Rising input costs pose a serious challenge for future food production

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Rising input costs, such as direct materials, direct labor and other overheads, pose a major challenge to food production in South Africa.

“The costs of fertilizers, herbicides, packaging, diesel, electricity and labor, to name a few, are rising rapidly, making it nearly impossible for many farmers to produce. food in a sustainable way ”, warns Christo van der Rheede, Executive Director of Agri SA.

Agri SA therefore calls on all stakeholders, including the government, to get involved and intervene in order to reduce the costs of critical inputs. “And to optimize locally available substitute products to avoid an imminent crisis in terms of sustainable food production and, ultimately, food security.”

These alternatives and substitutes are at our doorstep, says Van der Rheede. While international fertilizer prices have increased rapidly over the past year, South Africa boasts of having one of the world’s largest producers of phosphate and phosphoric acid, namely Foskor. However, according to a recent study by the Bureau for Food and Agricultural Policy (BFAP), South Africa is ranked third among the most expensive countries in terms of the cost of fertilizer for a grain and oilseed producer.

“In addition, in recent years South Africa has become increasingly dependent on imported fertilizers due to Foskor’s inability to sell affordable phosphate in the South African fertilizer market,” explains Van der Rheede. “Currently South Africa imports around 80% of the phosphate for fertilizer manufacturers. This has a negative effect on fertilizer prices, which subsequently leads to significant increases in the variable cost of production for farmers. “

It is well known that Foskor has the best quality phosphate resources in the world and has the capacity and capacity to supply phosphate to Southern Africa. However, management and supply issues are at the root of the phosphate price increase and delays. This situation is made worse by frequent shutdowns of manufacturing plants in Richards Bay, causing disruptions in the supply chain.

“The combination of rising prices for farmers and supply disruptions endangers food security and has a serious impact on the profitability and sustainability of farmers,” said Van der Rheede. Agri SA calls on IDC and the Ministry of Trade and Industry to engage with the agricultural industry and other stakeholders to optimize Foskor’s production and ensure that the agricultural industry enjoys a steady supply and affordable prices. “This is essential because several large fertilizer manufacturers in Europe have been forced to cut production due to rising gas prices. “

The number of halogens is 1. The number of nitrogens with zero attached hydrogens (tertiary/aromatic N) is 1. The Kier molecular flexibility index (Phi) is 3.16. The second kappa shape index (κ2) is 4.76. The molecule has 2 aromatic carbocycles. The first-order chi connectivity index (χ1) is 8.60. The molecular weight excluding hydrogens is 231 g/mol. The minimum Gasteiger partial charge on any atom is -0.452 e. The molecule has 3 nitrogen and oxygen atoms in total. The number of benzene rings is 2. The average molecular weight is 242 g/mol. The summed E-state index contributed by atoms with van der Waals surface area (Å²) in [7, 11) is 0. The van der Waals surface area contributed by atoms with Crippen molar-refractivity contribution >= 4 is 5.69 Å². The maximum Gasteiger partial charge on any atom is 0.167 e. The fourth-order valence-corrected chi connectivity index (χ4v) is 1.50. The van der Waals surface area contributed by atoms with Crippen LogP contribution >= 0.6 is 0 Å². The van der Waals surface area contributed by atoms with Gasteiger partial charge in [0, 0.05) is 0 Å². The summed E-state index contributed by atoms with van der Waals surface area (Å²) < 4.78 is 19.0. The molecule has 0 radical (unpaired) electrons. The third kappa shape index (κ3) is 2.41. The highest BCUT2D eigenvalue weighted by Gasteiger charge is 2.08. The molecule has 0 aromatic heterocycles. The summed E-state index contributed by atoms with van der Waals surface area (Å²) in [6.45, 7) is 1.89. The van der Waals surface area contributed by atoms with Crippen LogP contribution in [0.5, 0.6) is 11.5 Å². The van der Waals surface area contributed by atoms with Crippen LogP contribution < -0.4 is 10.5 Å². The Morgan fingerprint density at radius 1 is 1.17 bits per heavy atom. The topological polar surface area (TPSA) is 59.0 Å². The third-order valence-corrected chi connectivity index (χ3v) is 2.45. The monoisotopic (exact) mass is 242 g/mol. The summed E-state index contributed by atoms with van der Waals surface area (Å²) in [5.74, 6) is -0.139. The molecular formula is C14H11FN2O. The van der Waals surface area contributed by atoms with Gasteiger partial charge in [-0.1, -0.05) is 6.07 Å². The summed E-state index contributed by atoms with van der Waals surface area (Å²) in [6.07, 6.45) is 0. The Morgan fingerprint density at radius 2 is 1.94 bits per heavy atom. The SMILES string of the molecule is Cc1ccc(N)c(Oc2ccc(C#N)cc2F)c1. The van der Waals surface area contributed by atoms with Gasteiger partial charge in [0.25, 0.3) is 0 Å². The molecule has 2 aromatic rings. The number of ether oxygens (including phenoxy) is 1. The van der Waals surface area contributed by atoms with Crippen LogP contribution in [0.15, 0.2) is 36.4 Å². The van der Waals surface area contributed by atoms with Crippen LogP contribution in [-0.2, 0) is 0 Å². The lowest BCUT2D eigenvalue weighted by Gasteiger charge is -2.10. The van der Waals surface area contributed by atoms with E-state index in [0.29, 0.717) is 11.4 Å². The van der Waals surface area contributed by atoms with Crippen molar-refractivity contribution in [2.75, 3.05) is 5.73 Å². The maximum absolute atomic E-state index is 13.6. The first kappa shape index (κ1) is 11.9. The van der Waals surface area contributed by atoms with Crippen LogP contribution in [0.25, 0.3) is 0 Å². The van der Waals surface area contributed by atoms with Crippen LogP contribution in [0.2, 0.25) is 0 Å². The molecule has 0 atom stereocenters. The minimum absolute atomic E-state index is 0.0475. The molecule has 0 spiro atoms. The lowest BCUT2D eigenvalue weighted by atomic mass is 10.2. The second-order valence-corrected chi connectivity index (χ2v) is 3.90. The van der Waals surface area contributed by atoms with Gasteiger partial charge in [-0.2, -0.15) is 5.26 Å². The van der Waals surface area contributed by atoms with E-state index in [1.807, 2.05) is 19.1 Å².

The price of natural gas used to produce fertilizers has increased dramatically. The recent blackouts and blackouts in China due to coal shortages have also intensified competition between Asia and Europe for securing energy sources. Agri SA also notes that annual fuel inflation has been consistently higher than headline inflation since April 2021. According to Statistics SA, food inflation is steadily increasing, from 4.8% in August this year to 5%. % in September. The potential change in fuel prices is of great concern with planting underway for the summer harvest season.

According to the Automobile Association (AA), the current exchange rate and commodity data forecast fuel price hikes of “catastrophic proportions” in late October, with gasoline increasing by 99 cents per liter and diesel. in a staggering amount of 1.42 rand per liter. “This is really concerning and it will have a disastrous impact on the profitability of many farms.”

Therefore, Agri SA asks the Ministry of Minerals and Energy to deregulate the price of fuel with immediate effect. “In this regard, we can no longer be held hostage by politicians or decision-makers seeking to exert increased government control over the economy and essential commodities such as fuel, electricity, water. and gas. This call is backed by the National Treasury which, in a discussion paper released in 2019, already proposed deregulating the country’s fuel price as one of many proposed measures to boost economic growth and lower the cost of diesel.

In addition, South Africa also has access to an abundance of coal reserves. This resource must be optimized to make cheaper fuel available to all economic sectors and the agricultural sector in particular. “Fossil fuels, such as gas, are also abundant in the region and can be used for various energy programs. “

Producing affordable, cheap and healthy food should be South Africa’s number one priority. “Imagine the social upheaval if food becomes too expensive or there is a food shortage in the country. In the absence of support to producers, it is essential that input costs are kept under control and at an affordable price. In this regard, the government, in collaboration with all agricultural stakeholders, has an essential role to play in keeping the agricultural sector profitable and competitive!

For more information:
Christo van der Rheede
Agri SA
Phone: +27 83 380 3492
www.agrisa.co.za


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